ABSTRACT

Entrepreneurship is a growing field of research, attracting researchers from many different disciplines including economics, sociology, psychology, and management. The concept of entrepreneurship, and research in the field, is becoming institutionalized, increasingly oriented by influential trends, theories and methods, following the mainstream and being shaped accordingly.

The objective of this book is to move beyond mainstream approaches and assumptions which are dominating the field, and to raise questions about the nature and process of entrepreneurship research. Over twelve chapters, leading international thinkers in the field debate the impact and the consequences of institutionalization. Taking key research orientations including multidisciplinarity, international entrepreneurship, social entrepreneurship, and ethics, it takes a critical and constructive and sometimes controversial posture and encourages a re-examination of the way we look at the social and economic phenomenon of entrepreneurship.

This book is vital reading for entrepreneurship researchers and educators, advanced students and policy-makers in Entrepreneurship, Economics, Sociology and Psychology.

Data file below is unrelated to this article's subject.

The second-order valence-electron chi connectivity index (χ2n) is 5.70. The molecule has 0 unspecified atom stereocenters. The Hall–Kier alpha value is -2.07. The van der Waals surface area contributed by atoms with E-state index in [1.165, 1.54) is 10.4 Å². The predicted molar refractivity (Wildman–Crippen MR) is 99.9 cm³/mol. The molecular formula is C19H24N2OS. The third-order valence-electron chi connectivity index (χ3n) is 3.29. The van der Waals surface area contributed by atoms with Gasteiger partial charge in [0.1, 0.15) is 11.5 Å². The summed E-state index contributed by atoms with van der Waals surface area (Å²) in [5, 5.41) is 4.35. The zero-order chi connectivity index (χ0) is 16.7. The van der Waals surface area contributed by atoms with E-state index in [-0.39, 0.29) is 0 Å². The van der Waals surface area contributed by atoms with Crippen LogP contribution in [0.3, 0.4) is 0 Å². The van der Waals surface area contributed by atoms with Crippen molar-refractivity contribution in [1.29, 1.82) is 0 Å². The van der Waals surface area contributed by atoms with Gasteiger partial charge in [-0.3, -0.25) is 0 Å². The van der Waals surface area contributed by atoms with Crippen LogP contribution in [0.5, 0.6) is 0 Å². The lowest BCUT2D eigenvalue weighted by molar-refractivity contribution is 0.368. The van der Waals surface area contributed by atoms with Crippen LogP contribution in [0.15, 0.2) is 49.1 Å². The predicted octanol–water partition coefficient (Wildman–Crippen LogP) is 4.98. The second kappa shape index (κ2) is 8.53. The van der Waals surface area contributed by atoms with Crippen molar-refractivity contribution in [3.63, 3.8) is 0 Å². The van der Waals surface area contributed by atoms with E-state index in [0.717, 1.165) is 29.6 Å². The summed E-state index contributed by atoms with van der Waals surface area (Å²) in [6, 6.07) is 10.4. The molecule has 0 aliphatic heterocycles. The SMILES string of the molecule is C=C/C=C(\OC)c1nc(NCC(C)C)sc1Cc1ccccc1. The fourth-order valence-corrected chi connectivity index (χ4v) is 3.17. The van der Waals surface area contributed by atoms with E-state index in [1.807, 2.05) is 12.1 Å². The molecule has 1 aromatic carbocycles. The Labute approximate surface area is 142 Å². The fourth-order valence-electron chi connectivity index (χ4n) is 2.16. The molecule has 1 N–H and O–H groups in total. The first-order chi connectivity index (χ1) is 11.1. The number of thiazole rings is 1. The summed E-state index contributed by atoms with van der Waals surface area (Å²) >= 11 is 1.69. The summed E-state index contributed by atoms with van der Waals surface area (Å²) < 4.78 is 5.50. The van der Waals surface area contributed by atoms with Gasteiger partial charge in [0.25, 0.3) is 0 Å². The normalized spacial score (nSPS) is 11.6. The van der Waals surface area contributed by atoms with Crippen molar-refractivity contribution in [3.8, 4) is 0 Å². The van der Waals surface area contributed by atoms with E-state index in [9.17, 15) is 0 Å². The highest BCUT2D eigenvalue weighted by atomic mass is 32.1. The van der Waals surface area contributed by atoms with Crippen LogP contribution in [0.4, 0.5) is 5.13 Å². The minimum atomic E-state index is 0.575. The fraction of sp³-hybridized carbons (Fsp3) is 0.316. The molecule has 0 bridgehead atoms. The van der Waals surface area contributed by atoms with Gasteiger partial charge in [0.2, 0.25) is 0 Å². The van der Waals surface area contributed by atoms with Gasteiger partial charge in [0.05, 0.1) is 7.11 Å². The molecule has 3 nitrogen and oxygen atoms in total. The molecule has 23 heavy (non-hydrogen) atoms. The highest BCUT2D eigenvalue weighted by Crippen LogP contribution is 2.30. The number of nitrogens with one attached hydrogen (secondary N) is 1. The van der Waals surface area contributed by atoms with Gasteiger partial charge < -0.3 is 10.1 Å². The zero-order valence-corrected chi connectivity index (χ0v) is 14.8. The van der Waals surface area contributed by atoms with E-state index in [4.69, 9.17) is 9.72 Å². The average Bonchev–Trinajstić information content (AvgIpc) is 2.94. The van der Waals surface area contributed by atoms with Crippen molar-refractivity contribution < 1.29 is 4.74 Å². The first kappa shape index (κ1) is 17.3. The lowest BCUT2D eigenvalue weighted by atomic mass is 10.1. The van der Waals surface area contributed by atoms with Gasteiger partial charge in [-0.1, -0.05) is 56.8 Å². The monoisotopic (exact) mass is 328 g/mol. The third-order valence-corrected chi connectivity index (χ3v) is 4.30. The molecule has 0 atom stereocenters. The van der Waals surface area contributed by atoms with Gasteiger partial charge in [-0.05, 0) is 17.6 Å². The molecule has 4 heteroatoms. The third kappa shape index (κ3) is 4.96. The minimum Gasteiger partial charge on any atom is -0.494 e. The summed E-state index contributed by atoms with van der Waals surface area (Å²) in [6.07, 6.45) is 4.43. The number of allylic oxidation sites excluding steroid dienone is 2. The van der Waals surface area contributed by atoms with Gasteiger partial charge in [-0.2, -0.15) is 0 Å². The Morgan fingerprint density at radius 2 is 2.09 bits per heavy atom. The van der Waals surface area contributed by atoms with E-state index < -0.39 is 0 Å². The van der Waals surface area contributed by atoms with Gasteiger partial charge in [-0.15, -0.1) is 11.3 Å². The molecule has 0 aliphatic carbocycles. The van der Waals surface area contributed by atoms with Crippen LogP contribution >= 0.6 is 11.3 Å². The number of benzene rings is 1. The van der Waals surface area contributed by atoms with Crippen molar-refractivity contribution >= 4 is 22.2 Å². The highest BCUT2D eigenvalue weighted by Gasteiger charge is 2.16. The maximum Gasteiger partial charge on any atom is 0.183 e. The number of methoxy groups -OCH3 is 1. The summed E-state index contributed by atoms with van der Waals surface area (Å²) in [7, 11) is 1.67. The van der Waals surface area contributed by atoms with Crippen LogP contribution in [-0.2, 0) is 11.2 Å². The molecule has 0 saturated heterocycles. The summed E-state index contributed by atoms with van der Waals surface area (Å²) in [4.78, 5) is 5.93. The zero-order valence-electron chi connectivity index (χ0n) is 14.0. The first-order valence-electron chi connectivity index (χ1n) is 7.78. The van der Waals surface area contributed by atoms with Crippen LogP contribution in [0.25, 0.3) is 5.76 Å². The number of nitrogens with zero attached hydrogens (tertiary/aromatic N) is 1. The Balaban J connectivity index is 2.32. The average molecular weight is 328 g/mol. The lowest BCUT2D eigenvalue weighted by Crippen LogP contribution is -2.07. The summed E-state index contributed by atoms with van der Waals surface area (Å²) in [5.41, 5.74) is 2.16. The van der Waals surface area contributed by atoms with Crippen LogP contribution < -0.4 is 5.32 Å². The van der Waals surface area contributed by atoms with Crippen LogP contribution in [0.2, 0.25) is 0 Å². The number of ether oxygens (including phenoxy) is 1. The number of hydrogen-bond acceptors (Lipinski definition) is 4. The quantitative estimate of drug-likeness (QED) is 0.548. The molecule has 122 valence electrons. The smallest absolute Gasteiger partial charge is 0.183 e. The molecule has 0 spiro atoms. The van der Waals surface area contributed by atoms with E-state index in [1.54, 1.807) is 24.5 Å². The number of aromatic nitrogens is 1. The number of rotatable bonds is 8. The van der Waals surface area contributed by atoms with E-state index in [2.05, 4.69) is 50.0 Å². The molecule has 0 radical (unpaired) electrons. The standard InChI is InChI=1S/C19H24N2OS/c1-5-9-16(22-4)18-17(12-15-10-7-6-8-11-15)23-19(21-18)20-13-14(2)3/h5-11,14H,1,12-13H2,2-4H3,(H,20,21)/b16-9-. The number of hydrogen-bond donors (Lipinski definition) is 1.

chapter |11 pages

Introduction

ByAlain Fayolle, Philippe Riot

chapter |16 pages

Dimly through the fog

Institutional forces affecting the multidisciplinary nature of entrepreneurship
ByHoward E. Aldrich

chapter |16 pages

Moving on

Affirming the entrepreneurial in entrepreneurship research
ByDaniel Hjorth

chapter |13 pages

The economic reification of entrepreneurship

Re-engaging with the social
ByAlistair R. Anderson

chapter |21 pages

Social entrepreneurship

To defend society from itself
ByKarin Berglund, Annika Skoglund

chapter |22 pages

Is international entrepreneurship research a viable spin-off from its parent disciplines?

ByNicole E. Coviello, Marian V. Jones, Patricia P. McDougall-Covin

chapter |23 pages

Navigating the growing field of entrepreneurship inquiry

Successionist and relational modes of theory development
ByDenise Fletcher, Paul Selden

chapter |10 pages

Legitimacy or relevance – that is the question

ByBengt Johannisson

chapter |24 pages

What makes scholarly works “interesting” in entrepreneurship research?

Learning from the past
ByHans Landström

chapter |8 pages

Entrepreneurship research without passion

Let's fall in love again
ByMatthias Fink, Isabella Hatak, Richard Lang, Daniela Maresch

chapter |7 pages

Conclusion

Final thoughts and perspectives
ByPhilippe Riot, Alain Fayolle